Henry Jerome

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Henry Jerome
Birth name Henry Jerome Pasnik
Also known as Al Mortimer
Van Grayson
Born (1917-11-12)November 12, 1917
New York City
Died March 23, 2011(2011-03-23) (aged 93)
Genres Sweet dance music, big band
Occupation(s) Bandleader, Musician, Arranger, Composer
Instruments Trumpet
Years active 1932–1986
Labels Decca
United Artist
Associated acts Henry Jerome and His Orchestra
Brazen Brass

Henry Jerome (né Henry Jerome Pasnik; November 12, 1917 in New York City – March 23, 2011 in Plantation, Florida) was an American big band leader, trumpeter, arranger, composer, and record company executive.[1] Jerome formed his first dance band in 1932 in Norwich, Connecticut. His bands flourished throughout the 1940s, 1950s, and early 1960s. Jerome went on to become A&R director at Decca Records in 1959 and A&R director for Coral Records, a Decca subsidiary, in the late 1960s.[2][3][4]

Formal education[edit]

Jerome attended primary and secondary schools in Norwich, public for the former and Norwich Free Academy for the latter. He also attended the Juilliard School of Music, studying trumpet with Max Schlossberg (1873–1936) and composition and orchestration with William Vacchiano.[5][6]


Early days

Jerome formed his first professional orchestra while in the eighth grade — in 1931, when he was 14.

First passenger ship

While in high school Jerome received an offer from the American Export Lines for his orchestra to perform on a ship sailing from New York to Europe. Without quitting school, Jerome secured permission from the Norwich Free Academy to accept the job.[7]

1932 to 1937

In addition to performing aboard passenger ships, Henry Jerome and His Orchestra performed at clubs, hotels, ballrooms, and theaters throughout the United States, and began performing on radio and TV in 1940.

Dinner at the Green Room

On February 28, 1948, Henry Jerome and His Orchestra were booked at the Green Room of the Hotel Edison, in New York, to fill a 9-day gap between Claudia Carroll's closing and Alvy West–Buddy Greco's opening on March 26.[8] From then on,[9] Henry Jerome and His Orchestra performed regularly there. In 1952, ABC Radio Network began broadcasting the show, weekly, calling it, Dinner At The Green Room.[7][10] Songs such as "Homing Pigeon", "I Love My Mama", "Nice People", "Night Is Gone", "Until Six", and "Oh, How I Need You, Joe" became staples of East Coast airwaves. According to a review in the December 11, 1948, issue of Billboard, Jerome had perfected the style of Hal Kemp, a more mellow, soft, and sweet style that suited many hotels.[11] The Billboard reporter, Hal Webman (1923–2004), went on to become an A&R executive with Jerome's future employer, Decca.[12]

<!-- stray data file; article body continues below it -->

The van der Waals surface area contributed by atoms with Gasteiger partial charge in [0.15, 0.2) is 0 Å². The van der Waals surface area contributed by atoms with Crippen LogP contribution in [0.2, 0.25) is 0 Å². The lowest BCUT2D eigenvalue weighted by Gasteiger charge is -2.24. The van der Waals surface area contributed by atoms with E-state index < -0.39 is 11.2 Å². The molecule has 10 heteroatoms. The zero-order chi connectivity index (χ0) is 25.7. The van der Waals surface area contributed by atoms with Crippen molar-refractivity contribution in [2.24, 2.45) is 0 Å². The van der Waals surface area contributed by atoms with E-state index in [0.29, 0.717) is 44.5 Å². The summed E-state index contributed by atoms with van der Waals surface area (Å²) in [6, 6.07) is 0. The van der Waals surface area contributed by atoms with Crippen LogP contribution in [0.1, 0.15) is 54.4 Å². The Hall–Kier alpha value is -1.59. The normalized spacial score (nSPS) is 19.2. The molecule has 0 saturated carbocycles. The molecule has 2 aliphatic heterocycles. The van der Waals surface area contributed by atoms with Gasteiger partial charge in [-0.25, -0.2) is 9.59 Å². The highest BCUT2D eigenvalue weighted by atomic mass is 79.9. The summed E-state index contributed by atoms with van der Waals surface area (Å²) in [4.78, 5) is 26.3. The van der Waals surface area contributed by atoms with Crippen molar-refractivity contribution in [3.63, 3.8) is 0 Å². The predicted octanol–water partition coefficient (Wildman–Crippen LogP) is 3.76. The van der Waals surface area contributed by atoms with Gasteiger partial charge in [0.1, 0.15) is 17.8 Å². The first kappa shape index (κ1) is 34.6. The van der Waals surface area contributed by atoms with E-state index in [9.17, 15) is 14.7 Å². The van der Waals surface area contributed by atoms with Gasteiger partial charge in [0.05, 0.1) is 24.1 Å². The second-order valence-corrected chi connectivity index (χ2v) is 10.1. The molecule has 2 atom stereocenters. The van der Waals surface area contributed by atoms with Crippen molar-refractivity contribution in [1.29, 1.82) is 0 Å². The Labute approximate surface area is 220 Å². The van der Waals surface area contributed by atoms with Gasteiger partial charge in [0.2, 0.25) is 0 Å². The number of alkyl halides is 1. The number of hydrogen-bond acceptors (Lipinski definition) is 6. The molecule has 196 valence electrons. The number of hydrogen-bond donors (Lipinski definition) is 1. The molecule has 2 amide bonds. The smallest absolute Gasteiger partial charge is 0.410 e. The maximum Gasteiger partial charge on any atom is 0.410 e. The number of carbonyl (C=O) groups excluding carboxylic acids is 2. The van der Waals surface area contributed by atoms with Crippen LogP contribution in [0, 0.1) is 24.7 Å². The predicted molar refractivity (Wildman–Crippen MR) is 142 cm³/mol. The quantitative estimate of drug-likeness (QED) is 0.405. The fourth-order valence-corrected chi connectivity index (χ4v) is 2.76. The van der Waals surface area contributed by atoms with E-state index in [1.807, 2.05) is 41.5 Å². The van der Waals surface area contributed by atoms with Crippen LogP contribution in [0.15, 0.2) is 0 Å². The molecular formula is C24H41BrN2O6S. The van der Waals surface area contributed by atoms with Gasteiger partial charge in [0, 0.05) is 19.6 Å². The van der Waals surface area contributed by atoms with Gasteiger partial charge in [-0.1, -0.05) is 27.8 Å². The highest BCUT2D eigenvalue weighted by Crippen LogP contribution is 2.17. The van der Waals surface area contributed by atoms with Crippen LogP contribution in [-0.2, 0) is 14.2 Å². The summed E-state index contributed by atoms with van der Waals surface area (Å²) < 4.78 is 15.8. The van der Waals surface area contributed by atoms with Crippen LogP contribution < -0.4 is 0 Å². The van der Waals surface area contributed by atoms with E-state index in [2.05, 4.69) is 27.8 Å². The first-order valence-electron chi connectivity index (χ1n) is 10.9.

Executive roles in recording

Jerome was A&R director at Coral Records, Decca Records, and MCA Records from 1959 to 1968. He became A&R director of United Artists Records from 1968 to 1970. In 1971, he became president of Green Menu Music Factory, collaborating with Kim Gannon, Leonard Whitcup, Bobbi Martin, Norman Simon, Angelo Musulino.[5]

Selected compositions[edit]

  • "Stay With Me"
  • "For the Love of Him", words & music by Bobbi Martin & Al Mortimer, United Artists Music (1970) OCLC 744467615
  • "Have a Good Day"
  • "Oh How I Need You Joe"
  • "There Are No Rules"
  • "Nice People"
  • "Night Is Gone"
  • "I Love You So"
  • "I Love My Mama"
  • "Song of Exodus" ("Let My People Go")
  • "Even a Clown Can Cry"
  • "Singing a Happy Song"
  • "Kiss Me Goodnight"
  • "Rock Billy Boogie"
  • "The Christmas Party of the Eight Reindeer"
  • "I Think of You"
  • "Tomorrow"
  • "John F. Kennedy Was His Name"
  • "The Game of Life" ("It's the Only Game in Town")
  • "Give a Woman Love"
  • "Your Baby Blue Eyes", music & lyrics by Johnny Burnette, Dorsey Burnette, Paul Burlison, & Al Mortimer OCLC 498787874
  • "You're Undecided"
  • "You Are Mine" (canto alia vita)
Instrumental works
  • "Brazen Brass" (theme)
  • "Tipica Serenada"
  • "Until Six"
  • "Soupy's Theme"
  • "The Soupy Shuffle"
  • "Lullaby in Dixieland"
  • "Henry's Trumpets"


Henry Jerome used two pseudonyms: Van Grayson and Al Mortimer, both published as co-composer as a way of getting a royalty cut for musicians that he put on salary.

Notable songs that credit Al Mortimer


Grammy Award
Nominee Genre Category Title Performing
14th Annual Grammy Awards (for recordings released in 1969)
Composers: Burt Bacharach, Hal David
Producers: Henry Jerome, Phil Ramone
Cast, including: Jerry Orbach, Jill O'Hara,
Edward Winter, Donna McKechnie,
A. L. Hines, Marian Mercer
& Paul Reed
Musical Theater Best Musical